Raynaud’s phenomenon is a condition of the fingers and toes that causes restricted blood flow and colour changes. Raynaud’s classically presents with exposure to cold, whether it is reaching into a freezer, going outside, working in an air-conditioned building or washing your hands in cold water.  You may experience pain, tingling and colour changes in the fingers as blood flow is reduced.

Raynaud’s occurs when there is a sudden reduction in blood supply to the fingers and toes sometimes also affecting the nose and ear lobes. When we are exposed to extreme temperatures our blood flow is naturally either reduced from our extremities and pumped to our vital organs (in the cold) or pumped to the surface of our skin to cool us down (in the heat). With Raynaud’s however, the body exaggerates this response and an attack can be triggered by external temperature changes, stress or even dietary factors like intake of caffeine.

You may notice three stages of colour changes in your hands:

Stage 1: White finger tips and toes (vasoconstriction) is when the blood vessels close and blood flow is rapidly restricted.

Stage 2:  Purple finger tips and toes (reduced oxygen in the blood) when the blood pools in the finger tips and is no longer carrying fresh oxygen to the tissues.

Stage 3: Red finger tips and toes (flushing) when the blood rushes back to the extremities, usually once the hands have warmed up again.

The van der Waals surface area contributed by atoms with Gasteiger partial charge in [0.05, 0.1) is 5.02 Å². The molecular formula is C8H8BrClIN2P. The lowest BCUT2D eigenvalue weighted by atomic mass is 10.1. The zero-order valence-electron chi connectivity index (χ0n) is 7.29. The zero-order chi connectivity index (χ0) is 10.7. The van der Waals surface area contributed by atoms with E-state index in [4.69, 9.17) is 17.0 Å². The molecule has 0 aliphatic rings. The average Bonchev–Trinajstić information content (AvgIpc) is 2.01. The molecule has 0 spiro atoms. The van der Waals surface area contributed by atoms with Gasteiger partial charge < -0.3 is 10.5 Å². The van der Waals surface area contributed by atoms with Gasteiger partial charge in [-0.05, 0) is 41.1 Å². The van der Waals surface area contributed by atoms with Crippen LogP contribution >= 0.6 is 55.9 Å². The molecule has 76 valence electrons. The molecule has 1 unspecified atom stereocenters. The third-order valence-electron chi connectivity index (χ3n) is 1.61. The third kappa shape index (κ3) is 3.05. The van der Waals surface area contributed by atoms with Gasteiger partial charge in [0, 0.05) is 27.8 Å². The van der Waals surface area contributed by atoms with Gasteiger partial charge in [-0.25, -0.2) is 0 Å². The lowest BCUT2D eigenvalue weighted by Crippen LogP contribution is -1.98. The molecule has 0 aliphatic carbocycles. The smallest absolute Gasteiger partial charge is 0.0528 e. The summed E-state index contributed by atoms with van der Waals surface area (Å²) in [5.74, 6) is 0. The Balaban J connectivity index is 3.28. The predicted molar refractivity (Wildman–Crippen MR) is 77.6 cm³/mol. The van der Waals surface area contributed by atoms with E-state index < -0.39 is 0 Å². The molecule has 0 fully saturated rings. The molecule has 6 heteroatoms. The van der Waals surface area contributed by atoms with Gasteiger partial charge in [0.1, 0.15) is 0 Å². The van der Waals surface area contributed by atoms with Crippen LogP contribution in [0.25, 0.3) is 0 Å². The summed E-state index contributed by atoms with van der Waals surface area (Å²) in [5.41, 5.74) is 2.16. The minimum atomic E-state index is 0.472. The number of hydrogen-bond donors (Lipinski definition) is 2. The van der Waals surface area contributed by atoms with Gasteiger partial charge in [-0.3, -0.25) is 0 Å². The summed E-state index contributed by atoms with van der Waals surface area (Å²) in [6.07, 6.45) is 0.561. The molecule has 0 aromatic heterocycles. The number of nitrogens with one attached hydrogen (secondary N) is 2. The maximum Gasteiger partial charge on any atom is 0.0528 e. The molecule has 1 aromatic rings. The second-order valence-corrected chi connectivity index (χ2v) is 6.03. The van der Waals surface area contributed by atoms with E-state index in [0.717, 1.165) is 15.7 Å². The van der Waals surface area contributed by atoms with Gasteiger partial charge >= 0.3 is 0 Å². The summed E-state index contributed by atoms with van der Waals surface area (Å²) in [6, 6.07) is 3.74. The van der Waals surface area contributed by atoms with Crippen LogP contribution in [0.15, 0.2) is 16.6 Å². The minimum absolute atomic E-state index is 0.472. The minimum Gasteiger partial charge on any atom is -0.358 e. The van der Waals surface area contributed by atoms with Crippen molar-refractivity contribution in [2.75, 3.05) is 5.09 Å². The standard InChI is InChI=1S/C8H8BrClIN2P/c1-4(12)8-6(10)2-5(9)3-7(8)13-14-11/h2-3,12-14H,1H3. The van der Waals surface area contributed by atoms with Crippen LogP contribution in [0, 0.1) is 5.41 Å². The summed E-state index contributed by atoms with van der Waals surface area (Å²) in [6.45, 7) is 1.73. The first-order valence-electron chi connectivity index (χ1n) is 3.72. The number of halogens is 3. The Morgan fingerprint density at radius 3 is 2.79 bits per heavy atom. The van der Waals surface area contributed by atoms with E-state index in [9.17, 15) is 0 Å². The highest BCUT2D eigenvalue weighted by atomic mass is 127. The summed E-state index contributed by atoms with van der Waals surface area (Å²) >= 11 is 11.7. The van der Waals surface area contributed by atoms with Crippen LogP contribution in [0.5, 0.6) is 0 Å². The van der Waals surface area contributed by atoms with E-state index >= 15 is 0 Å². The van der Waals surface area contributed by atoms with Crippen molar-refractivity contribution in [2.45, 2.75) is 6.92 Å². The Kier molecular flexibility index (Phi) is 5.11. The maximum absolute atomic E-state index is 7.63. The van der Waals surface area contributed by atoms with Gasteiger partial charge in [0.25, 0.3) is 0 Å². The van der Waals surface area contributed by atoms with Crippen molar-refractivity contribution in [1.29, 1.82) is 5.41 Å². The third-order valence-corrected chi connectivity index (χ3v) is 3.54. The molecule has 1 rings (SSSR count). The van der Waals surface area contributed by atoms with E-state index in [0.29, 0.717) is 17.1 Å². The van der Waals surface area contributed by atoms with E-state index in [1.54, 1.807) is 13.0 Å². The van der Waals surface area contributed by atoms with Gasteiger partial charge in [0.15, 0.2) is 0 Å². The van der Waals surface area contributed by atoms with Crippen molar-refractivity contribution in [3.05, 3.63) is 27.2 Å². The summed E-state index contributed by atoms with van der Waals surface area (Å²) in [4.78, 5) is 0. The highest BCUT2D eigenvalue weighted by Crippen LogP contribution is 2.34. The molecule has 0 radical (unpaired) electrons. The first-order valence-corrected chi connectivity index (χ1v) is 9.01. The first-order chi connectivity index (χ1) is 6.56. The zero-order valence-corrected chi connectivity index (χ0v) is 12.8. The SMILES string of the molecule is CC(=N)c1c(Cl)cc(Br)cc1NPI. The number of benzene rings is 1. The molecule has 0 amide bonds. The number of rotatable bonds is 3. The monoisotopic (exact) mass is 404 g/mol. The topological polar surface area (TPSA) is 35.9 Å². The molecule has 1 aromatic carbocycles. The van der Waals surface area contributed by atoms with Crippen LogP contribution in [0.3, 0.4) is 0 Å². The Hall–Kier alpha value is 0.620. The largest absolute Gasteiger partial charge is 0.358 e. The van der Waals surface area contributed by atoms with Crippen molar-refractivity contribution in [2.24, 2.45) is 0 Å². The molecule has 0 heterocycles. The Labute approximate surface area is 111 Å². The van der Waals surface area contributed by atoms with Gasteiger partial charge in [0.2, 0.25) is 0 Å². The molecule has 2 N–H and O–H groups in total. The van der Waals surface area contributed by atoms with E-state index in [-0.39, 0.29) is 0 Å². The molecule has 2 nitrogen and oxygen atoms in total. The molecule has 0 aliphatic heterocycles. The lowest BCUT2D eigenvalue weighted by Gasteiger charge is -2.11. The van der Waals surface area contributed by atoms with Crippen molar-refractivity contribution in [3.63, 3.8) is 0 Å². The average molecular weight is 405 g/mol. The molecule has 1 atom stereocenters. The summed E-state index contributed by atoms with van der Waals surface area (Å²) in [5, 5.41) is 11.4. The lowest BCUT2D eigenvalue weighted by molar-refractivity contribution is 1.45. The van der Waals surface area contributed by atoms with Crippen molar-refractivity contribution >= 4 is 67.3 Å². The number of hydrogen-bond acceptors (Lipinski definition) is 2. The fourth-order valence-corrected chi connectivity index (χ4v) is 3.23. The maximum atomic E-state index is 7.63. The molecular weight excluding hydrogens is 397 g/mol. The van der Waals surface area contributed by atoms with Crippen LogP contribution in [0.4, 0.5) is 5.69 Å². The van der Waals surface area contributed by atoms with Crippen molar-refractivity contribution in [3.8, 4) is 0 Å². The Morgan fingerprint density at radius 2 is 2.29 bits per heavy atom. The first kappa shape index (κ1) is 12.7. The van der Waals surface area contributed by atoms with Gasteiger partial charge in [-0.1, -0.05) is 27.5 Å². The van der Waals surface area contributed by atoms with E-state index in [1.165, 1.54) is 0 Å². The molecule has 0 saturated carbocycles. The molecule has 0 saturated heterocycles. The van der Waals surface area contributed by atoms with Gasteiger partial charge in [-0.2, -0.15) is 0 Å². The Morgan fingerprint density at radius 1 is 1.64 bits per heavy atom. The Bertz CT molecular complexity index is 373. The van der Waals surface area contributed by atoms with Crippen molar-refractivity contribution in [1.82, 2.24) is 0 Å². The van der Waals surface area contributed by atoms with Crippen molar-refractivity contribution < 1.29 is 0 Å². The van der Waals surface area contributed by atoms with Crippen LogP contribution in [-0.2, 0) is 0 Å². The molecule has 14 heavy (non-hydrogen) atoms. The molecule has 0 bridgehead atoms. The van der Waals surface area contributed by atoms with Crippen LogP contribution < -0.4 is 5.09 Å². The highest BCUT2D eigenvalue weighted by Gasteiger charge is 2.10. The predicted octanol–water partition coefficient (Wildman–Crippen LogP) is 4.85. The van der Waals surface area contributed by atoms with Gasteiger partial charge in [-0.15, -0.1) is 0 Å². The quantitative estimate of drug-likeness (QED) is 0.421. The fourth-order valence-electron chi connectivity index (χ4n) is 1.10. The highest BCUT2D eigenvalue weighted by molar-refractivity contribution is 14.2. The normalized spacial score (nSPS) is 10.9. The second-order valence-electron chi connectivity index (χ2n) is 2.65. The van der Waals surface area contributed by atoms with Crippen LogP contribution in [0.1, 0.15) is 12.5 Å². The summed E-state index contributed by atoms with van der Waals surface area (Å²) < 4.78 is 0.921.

These stages can be painful and require treatment and involvement of your hand therapist, GP and sometimes a rheumatologist.

There are two forms of Raynaud’s; primary and secondary. It is important to work with your team of hand therapist and GP to determine which one is relevant to you in order to guide best treatment.

Primary Raynaud’s is not related to any other disease and occurs in 1 in 5 women. This usually becomes evident before the age of 25.

Secondary Raynaud’s is associated with other conditions such as autoimmune diseases (scleroderma, lupus, rheumatoid arthritis, Sjogren’s disease) and diseases of the arteries. You may have other symptoms, and Raynaud’s is one of them.

Other triggers for Raynaud’s can be occupations that use vibratory tools, drugs that treat the following; high blood pressure, contraceptives, cancer and depression. If you are on any of these medications and experience symptoms in your hands, please consult your doctor.

Written by Caitlin Ring, Occupational Therapist, Riverina Hand Therapy